Read the full review here — and prepare for some tough decisions.
Few things were scarier than the era of mall hair and Hayzi Fantayzee, but damn, were the '80s ever a decade for horror cinema. So dust off your Daniel J. Travanti fan-club membership, cue up some Sigue Sigue Sputnik and ink some stars on your Trapper Keeper as The Belcourt serves up a late-night trifecta of terror from the Time of Tiffany:
Tonight brings the awesome double bill of Jim Wynorski's killer-robots-vs.-mall-rats gorefest Chopping Mall — known to us as "the other Paul and Mary Bland movie" — and Frank Henenlotter's monster-twin cult favorite Basket Case. (Still have your promotional surgical masks from the original run at Cinema South?)
Saturday serves up Clint Howard hobnobbing with Beelzebub via state-of-1981 computer technology in the crowd-pleasing bloodbath Evilspeak. (I still remember my friend Ken Weber going around in high school saying the hero's name: "Coopersmith!") It's paired with the Neve Campbell-Fairuza Balk teen-coven campfest The Craft, an '80s movie somehow time-warped to 1996. Only the coifs were changed to protect the decade.
I could feel the excitement in the air as the audience eagerly awaited the beginning of the Grammy-nominated ALIAS Chamber Ensemble’s first concert of the season on Tuesday. Four living American composers (including three women) and a practitioner of the Italian Baroque were represented: Caroline Shaw, Kenji Bunch, Giovanni Antonio Pandolfi Mealli, Jennifer Higdon and Margaret Brouwer. All things considered, this concert was not a disappointment.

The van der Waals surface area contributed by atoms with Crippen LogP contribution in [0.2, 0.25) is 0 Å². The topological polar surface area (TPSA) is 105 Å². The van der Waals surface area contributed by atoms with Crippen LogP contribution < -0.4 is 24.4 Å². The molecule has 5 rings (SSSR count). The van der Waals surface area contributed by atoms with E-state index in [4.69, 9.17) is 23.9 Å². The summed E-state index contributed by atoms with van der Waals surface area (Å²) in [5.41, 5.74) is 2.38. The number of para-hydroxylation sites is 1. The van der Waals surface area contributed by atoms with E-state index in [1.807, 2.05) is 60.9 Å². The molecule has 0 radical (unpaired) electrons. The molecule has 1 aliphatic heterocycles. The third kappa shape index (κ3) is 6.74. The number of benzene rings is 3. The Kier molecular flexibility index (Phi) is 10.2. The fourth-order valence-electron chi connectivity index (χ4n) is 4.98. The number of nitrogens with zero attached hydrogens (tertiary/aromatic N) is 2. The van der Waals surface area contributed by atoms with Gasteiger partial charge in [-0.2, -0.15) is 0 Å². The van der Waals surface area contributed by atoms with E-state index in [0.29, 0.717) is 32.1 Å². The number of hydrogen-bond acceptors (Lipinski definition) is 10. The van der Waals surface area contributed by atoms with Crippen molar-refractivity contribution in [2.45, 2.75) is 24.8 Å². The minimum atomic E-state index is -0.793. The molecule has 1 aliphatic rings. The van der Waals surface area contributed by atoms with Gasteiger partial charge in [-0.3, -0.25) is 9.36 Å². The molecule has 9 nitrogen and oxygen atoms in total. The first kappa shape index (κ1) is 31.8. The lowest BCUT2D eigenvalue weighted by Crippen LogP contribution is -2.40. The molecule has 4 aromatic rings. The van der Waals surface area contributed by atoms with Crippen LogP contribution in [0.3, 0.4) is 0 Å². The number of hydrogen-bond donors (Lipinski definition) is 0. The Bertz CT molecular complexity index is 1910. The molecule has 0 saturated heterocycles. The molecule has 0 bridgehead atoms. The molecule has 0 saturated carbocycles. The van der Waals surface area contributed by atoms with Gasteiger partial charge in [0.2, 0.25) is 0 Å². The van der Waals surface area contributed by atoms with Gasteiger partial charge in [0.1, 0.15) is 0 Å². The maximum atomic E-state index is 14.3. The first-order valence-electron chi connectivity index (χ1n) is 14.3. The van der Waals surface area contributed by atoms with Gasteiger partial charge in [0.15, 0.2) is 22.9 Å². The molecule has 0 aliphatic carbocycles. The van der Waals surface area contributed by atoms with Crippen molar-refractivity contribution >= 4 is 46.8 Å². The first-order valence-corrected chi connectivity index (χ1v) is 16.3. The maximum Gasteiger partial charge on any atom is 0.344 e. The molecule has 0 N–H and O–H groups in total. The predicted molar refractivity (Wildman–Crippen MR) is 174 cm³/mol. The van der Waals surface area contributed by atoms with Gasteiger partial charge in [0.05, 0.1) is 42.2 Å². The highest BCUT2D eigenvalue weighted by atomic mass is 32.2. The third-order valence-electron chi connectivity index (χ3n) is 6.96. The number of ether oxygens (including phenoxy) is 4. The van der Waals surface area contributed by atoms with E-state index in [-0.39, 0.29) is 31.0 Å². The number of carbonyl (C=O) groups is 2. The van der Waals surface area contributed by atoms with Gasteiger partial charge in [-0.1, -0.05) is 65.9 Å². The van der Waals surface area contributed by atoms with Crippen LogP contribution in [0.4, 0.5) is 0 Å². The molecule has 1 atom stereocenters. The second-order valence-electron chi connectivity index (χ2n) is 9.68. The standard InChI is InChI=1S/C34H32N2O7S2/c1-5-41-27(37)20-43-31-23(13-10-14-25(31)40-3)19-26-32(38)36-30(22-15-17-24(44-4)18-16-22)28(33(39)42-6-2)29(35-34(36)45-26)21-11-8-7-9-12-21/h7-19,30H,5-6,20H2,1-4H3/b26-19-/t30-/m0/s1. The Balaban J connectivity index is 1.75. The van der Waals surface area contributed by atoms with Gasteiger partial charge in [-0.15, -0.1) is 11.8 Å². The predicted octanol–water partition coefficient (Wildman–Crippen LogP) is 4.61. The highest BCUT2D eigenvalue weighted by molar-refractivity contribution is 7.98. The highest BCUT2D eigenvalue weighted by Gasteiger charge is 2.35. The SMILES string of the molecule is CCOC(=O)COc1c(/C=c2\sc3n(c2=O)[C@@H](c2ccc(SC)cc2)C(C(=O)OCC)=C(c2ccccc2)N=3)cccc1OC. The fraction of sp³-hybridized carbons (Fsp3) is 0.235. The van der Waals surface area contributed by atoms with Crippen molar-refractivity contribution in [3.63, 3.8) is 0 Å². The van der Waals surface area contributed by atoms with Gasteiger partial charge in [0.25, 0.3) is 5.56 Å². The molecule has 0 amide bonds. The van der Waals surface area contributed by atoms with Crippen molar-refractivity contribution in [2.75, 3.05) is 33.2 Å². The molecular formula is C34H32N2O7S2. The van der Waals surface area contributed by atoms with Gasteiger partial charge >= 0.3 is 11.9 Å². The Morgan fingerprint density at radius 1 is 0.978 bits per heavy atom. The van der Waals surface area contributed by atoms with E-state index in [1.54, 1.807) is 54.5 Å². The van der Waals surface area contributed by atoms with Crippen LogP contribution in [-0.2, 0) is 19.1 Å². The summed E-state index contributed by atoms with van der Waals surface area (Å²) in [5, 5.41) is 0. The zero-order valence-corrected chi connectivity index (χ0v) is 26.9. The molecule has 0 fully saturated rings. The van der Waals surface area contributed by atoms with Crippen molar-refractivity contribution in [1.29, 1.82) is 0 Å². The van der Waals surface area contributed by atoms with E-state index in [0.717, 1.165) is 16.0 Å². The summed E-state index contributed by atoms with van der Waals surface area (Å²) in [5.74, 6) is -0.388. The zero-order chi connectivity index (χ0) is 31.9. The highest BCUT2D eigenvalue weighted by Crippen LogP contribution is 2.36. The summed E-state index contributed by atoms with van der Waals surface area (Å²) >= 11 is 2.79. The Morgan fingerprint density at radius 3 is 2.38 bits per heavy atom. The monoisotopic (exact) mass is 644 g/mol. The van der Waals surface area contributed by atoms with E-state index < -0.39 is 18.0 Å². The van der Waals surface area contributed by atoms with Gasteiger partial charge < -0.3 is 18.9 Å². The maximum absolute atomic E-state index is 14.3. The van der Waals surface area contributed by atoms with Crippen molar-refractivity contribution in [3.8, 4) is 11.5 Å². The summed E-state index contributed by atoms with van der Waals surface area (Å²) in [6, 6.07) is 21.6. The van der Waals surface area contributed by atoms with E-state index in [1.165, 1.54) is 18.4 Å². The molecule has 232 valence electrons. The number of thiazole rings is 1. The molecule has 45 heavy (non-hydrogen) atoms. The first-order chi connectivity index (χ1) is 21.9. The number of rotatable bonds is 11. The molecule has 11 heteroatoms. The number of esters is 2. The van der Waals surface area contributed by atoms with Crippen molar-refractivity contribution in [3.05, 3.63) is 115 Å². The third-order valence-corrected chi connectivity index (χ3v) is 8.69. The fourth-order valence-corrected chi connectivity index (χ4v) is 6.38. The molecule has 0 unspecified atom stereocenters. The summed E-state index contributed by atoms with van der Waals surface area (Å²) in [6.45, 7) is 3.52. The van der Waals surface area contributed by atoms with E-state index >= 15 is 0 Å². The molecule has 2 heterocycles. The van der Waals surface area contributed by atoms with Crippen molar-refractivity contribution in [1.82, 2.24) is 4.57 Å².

The first piece on the program was a brand new arrangement of Shaw’s “Cantico delle creature” performed by mezzo soprano Lea Maitlen, violinist Zeneba Bowers, pianist Melissa Rose and baroque cellist Matt Walker. This setting of a poem by St. Francis of Assisi may be characterized by its text-painting and evocation of Gregorian chant, both of which were crystalized in this deeply sensitive and moving performance.
Bunch’s Suite for Viola and Piano (1998) is considerably earthier. Violist Chris Farrell, accompanied by Rose, executed every double-stop pizzicato with a sharpshooter’s accuracy and every dizzying run with uninhibited gusto. Perhaps a bit too uninhibited in the finale, in which Farrell’s death-defying choice of tempo had the side effect of making runs in the instrument’s lower range resemble the sound of a braying camel.
Country music superstar Rayna Jaymes has lost her voice, probably, and she’s taking some lessons with a “vocal therapist” to get it back. We skip over the scene where the singing teacher has to sign a non-disclosure agreement and get right to very professional mouthsound terms like “resonance” and “tension” and “scar tissue.” The two women make fishfaces at one another and push in their cheeks. Singing is very serious business and not hilarious.
Artist’s Perspective: Hank Willis Thomas
When: 6:30 p.m. Thursday, Oct. 24